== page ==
Learn about local culinary traditions
Comete Menorca runs hands-on cooking classes from €45 (£40) and tours to wineries, cheesemakers, olive oil producers and more.
Cala Macarella, Cala Mitjana and Cala en Turqueta are deservedly popular southern coves, with bottle-green pine forests trickling down to sandy white bays and aquamarine waves. Among the jewels of Menorca’s secluded north coast are Cala Pregonda, Algaiarens and Platja de Cavalleria.
On the eastern side of the island, there’s great lagoon kayaking and paddle-boarding within the protected Parc Natural de S’Albufera des Grau.
Where to eat and drink
Both Mahon and Ciutadella have wonderful fresh-produce markets, where lively tapas bars mingle with counters of Mahon cheese, just-caught fish and local vegetables.
Overlooking Mahon’s port, El Rais specialises in lightly inventive seasonal menus, including signature rices such as arros del senyoret; it’s led by the team behind creative Menorcan tavern Ses Forquilles. Just south, the respected Binifadet winery (tours €12) has an elegant vine-shaded restaurant; pair a Menorcan mushroom rice or a jamon-filled ensaimada with the superb wines.
Ciutadella’s Smoix is one of the island’s top restaurants, loved for its seasonal, organic-rooted menus (lobster rice, crayfish ravioli). But the city’s buzzy food world ranges from seafood haven Cafe Balear and popular tapas spot Pins46 to ambitiously reinvented Menorcan flavours at smart Mon. Opposite the market, Ulisses does craft cocktails, Balearic wines, and market-fired seafood plates.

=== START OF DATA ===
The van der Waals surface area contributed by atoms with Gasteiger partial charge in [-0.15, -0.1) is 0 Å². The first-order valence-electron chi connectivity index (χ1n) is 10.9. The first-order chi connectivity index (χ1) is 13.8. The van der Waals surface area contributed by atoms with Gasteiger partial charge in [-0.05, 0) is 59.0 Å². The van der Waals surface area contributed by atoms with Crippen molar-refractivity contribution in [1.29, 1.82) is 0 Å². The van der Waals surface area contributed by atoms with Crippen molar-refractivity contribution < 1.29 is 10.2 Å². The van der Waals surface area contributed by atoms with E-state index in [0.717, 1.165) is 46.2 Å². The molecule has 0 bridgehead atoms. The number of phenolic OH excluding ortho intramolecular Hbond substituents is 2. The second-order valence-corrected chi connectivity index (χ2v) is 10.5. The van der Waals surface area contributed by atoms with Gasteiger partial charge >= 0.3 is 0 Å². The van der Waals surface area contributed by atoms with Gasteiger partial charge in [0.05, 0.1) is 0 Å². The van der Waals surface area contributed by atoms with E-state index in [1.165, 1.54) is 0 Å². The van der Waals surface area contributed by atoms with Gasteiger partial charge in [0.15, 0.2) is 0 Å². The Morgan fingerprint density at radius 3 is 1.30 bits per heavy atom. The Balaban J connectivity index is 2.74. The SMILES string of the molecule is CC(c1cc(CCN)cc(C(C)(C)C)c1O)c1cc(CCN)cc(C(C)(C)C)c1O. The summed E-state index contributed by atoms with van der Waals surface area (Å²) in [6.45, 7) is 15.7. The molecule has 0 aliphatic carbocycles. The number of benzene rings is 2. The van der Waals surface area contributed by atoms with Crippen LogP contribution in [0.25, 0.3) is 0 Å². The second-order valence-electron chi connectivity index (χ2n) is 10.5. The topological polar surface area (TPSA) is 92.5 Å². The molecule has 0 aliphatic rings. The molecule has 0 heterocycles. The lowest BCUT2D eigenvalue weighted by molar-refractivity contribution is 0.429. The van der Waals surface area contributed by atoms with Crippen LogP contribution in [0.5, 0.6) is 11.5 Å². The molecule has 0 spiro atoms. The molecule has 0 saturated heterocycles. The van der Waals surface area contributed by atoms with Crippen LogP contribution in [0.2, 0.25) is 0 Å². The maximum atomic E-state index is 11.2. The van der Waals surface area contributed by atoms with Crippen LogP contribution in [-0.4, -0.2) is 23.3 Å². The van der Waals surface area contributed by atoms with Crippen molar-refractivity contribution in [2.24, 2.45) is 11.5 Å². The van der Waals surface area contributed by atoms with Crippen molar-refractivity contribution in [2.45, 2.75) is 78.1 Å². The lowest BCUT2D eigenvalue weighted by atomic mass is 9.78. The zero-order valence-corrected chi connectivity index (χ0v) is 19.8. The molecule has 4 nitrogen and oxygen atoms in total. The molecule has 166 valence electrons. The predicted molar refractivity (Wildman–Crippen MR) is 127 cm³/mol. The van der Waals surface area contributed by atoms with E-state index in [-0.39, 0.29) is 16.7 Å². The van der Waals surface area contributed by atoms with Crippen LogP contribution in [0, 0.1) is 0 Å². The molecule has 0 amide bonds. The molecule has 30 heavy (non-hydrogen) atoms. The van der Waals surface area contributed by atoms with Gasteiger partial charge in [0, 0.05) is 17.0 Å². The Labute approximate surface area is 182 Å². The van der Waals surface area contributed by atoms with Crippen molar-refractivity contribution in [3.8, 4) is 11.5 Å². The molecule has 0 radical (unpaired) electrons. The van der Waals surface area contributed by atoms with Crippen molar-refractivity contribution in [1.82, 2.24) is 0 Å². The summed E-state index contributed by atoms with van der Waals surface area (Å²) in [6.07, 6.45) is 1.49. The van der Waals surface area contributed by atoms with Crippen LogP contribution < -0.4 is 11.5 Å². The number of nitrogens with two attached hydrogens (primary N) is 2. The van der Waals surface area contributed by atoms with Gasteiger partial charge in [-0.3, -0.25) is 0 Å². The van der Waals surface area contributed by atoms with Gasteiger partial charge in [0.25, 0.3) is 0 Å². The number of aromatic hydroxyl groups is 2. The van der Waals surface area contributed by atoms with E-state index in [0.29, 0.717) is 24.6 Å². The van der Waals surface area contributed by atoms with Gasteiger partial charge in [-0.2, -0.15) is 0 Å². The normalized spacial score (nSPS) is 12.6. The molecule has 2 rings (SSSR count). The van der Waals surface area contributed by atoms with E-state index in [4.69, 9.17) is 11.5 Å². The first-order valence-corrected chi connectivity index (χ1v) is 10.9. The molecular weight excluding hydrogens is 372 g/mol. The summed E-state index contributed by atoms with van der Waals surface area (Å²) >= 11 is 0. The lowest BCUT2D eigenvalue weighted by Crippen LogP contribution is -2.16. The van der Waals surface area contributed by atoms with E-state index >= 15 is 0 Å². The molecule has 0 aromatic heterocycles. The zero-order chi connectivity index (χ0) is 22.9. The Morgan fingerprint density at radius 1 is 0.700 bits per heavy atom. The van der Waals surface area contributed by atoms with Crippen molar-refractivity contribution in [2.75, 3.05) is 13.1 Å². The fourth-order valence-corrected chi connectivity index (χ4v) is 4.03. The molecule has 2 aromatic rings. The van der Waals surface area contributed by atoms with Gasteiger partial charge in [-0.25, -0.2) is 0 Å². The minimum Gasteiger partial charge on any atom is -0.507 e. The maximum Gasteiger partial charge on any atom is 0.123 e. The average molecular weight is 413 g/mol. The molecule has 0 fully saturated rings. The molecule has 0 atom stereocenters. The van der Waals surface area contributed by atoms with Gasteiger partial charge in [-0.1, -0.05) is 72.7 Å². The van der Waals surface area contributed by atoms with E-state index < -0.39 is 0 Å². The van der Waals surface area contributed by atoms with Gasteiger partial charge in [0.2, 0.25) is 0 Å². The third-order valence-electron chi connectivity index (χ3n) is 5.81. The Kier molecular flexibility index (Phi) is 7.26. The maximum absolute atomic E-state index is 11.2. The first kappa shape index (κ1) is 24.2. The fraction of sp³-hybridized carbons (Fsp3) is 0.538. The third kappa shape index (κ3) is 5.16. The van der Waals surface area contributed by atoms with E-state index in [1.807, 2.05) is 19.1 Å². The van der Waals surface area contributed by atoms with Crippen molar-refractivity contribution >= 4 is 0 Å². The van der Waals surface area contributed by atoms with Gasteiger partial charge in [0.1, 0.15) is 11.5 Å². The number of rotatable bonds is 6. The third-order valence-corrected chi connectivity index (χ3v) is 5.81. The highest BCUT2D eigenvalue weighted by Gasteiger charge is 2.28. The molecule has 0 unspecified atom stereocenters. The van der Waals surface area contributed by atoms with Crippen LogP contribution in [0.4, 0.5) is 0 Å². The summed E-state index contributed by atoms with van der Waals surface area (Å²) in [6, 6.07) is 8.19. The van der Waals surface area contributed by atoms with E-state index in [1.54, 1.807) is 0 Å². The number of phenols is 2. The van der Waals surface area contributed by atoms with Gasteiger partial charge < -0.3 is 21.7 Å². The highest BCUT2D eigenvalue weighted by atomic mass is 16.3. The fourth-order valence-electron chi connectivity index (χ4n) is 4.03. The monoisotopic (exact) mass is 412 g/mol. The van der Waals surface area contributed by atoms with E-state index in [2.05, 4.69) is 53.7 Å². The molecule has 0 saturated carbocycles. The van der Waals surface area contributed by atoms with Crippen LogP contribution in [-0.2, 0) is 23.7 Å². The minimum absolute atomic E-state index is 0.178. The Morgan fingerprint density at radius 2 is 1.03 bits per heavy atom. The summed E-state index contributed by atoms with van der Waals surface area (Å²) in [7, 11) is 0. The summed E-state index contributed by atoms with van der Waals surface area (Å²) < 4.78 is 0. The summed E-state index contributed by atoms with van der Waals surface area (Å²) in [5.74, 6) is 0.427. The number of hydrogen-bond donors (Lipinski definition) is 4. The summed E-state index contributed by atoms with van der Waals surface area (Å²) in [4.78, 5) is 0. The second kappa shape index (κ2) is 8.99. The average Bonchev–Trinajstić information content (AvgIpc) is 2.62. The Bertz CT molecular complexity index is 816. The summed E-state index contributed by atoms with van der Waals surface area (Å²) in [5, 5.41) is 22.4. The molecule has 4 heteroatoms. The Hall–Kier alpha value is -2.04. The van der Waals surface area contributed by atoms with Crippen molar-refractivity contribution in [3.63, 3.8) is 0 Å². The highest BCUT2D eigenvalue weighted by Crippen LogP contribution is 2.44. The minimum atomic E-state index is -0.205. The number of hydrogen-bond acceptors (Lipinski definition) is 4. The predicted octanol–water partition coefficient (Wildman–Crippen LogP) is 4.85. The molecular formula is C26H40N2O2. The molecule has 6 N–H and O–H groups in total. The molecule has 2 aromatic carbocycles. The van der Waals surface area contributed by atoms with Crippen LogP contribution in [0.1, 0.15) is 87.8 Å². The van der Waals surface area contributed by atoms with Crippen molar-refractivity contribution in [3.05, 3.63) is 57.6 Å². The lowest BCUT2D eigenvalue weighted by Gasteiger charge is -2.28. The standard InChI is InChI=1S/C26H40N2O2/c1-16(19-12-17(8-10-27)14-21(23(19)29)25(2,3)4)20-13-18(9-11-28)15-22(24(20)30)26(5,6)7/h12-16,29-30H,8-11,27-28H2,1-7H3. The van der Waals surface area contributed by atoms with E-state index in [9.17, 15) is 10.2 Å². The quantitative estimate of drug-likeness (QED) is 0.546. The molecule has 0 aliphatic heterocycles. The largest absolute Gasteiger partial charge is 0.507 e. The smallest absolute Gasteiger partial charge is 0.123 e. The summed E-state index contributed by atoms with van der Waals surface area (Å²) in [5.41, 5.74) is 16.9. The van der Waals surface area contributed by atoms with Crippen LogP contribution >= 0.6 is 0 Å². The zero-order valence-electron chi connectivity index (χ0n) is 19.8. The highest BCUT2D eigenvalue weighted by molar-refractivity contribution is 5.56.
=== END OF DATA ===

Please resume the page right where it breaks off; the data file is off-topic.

Menorca’s unmissable bar is Cova d’en Xoroi, built into cliff caves on the south coast – perfect for a sunset pomada (Menorcan gin with lemonade).
Where to stay
Vintage furniture, local crafts, boho-chic design and a romantic pool garden await in Mahon’s historic centre, where a string of townhouses has been reimagined as a soothing boutique hideaway. cristinebedforhotel.com
Agroturisme Son Vives
Escape into the rugged heart of the island at this enchanting 12-room farmhouse-hotel, whose own organic vegetables and cheeses fuel some of Menorca’s best breakfasts.
Doubles from €138, B&B; sonvivesmenorca.com
Arty styling, Mediterranean hues, creative cocktails and a cabana-lined pool meet a sensitively converted 19th-century farmhouse near Son Bou on Menorca’s knockout-pretty south coast.
What to do
Formentera’s lively ‘capital’, Sant Francesc, has a pretty square with a fortified 18th-century church, as well as buzzing restaurants and boho-chic boutiques (Muy, Alma Gemela). Neighbouring Sant Ferran was once a hippie-trail hub and still has a low-key feel.
Hit the trails